RFSL, one of Sweden’s most prominent organizations for LGBT+ rights, is suggesting a “pride park” safe space in Stockholm during Eurovision season. While I’m not opposed to the idea, it could mean worse traffic issues in the city (not that hosting ESC ever meant great traffic conditions anyway). Given all the political issues and locational bias towards participants and fans, I also wouldn’t be surprised if someone (outside of RFSL) put a sign by the park excluding fans from much of Eastern Europe.
Ever since Dana International’s victory in 1998, the Eurovision Song Contest has been viewed as a haven for the LGBT+ community. It’s as normal to see a rainbow flag in the audience as it is to see other countries’ flags, and Alexander Rybak called the contest the “world’s biggest pride parade.” However, the community isn’t equal in its treatment towards participants in the contest, and the contestants are still judged by the country they represent. For an LGBT+ friendly country, the artist is usually welcomed with open arms, until a tiny incident results in negative press to reject them. For a less LGBT+ friendly country, the artist has to prove themselves to the community, though any incident is simply blamed on the conservative country’s influence.
Prior to winning Melodifestivalen 2015, Måns Zelmerlöw said (while possibly drunk) on a TV show in 2014 that LGBT+ people were “avvikelse” (deviant). Though he apologized multiple times for the incident in Sweden (and most parties accepted the apologies), the incident was dug up by the press again after his victory at Friends once the bookies claimed he would win Eurovision: How could someone singing about childhood bullying and being a hero say that LGBT+ was unnatural? The press claimed that he could be a homophobe based off the one minute of drunken speech on TV and the YouTube commenters immediately followed, claiming that they weren’t going to vote for him anymore. Even while he was in Vienna, the press kept bringing up the incident, ignoring that he had also performed at prides and hosted the 2014 QX Gaygalan. After his victory either based on the song/staging/claiming a week before the contest that he would date a guy if he woke up one day and felt attraction to guys (logic class people: that’s a conditional statement written as “q if given p”), the negative press against him suddenly disappeared outside of a few angry audience members on social media. Once again, he was viewed as a hero and an ally.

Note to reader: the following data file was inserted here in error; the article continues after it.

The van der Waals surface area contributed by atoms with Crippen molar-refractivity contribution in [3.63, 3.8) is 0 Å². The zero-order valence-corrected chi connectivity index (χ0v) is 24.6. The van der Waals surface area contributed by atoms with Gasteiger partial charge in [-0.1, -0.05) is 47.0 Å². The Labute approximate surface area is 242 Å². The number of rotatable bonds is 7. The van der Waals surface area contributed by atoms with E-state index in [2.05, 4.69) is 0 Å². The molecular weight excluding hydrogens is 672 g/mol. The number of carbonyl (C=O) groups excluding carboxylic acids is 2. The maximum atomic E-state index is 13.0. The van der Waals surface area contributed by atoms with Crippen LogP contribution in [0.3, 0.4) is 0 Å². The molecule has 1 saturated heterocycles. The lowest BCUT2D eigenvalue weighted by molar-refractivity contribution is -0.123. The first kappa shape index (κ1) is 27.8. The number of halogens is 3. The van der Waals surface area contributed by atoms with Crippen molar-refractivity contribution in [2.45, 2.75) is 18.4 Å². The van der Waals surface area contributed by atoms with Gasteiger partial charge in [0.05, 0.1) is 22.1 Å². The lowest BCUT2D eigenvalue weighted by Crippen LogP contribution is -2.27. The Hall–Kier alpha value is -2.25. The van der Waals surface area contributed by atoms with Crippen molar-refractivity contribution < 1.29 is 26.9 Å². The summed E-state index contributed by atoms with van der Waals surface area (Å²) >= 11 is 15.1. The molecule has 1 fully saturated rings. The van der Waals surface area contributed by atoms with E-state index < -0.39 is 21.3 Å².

On the other side of the Iron Curtain, the non-LGBT+ press doesn’t really do anything. During the first season of X-Factor Adria (for those people in ex-Yugo countries), Željko Joksimović made openly transphobic statements at Fifi Janevska, a transgender woman, during her audition (e.g. using the term “trandža/tranny,” questioning why she used female pronouns when she used a male name in audition paperwork, then using plural “you” to refer to her, saying that “there are two of you”). He and the broadcaster Channel Pink later claimed on Twitter that no apology was necessary and that he was entitled to his own opinion. However, this incident was pretty much ignored outside of raging LGBT+ groups within Serbia with only minor coverage from international LGBT+ sites and Eurovision news sites. Despite Željko Joksimović’s participation as an artist/composer/host in 2004, 2006, 2008, and 2012 (note: all after 1998), the ESC press did not dig up the incident when he re-appeared in the contest to compose Knez’s entry in 2015. Instead, the press simply noted that the ex-Yugo region was still much more conservative with gender/sexuality minority rights and chose not to bring up the incident. Both acts related to him (Macedonia (FYR) and Montenegro) didn’t have very high chances of winning the contest either anyways.
For Russia, Polina Gagarina was dealing with a double edged sword. Due to the Kremlin passing the law against “LGBT+ propaganda,” and the state-owned Channel 1 internally selecting her to sing another “ironic peace song”, she was booed simply for representing her country, even when she made it clear on social media that she herself didn’t represent the government’s policies and appeared to be an ally. The media might have enjoyed her performance, but after the 3 minutes they returned to side-eying the country’s participant, especially after she took on a lead in the voting: if Russia won the contest, the contest’s reputation of being a safe haven for LGBT+ could be damaged. Even during the performance, members of the audience silently protested by waving rainbow flags, blocking her performance on camera. At the same time, she was criticized in by members of the Russian government, as politicians in Moscow voiced concern about her posted images of her and Conchita Wurst.
If RFSL’s plan for a safe space/pride park does go through with SVT and the city of Stockholm, then the safe space cannot discriminate people for country of origin or their country’s LGBT+ unfriendly policies. Though politics and bookie statistics might mar the contest’s “neutrality,” SVT can at least try to keep most of the issues out of the city during Eurovision Week.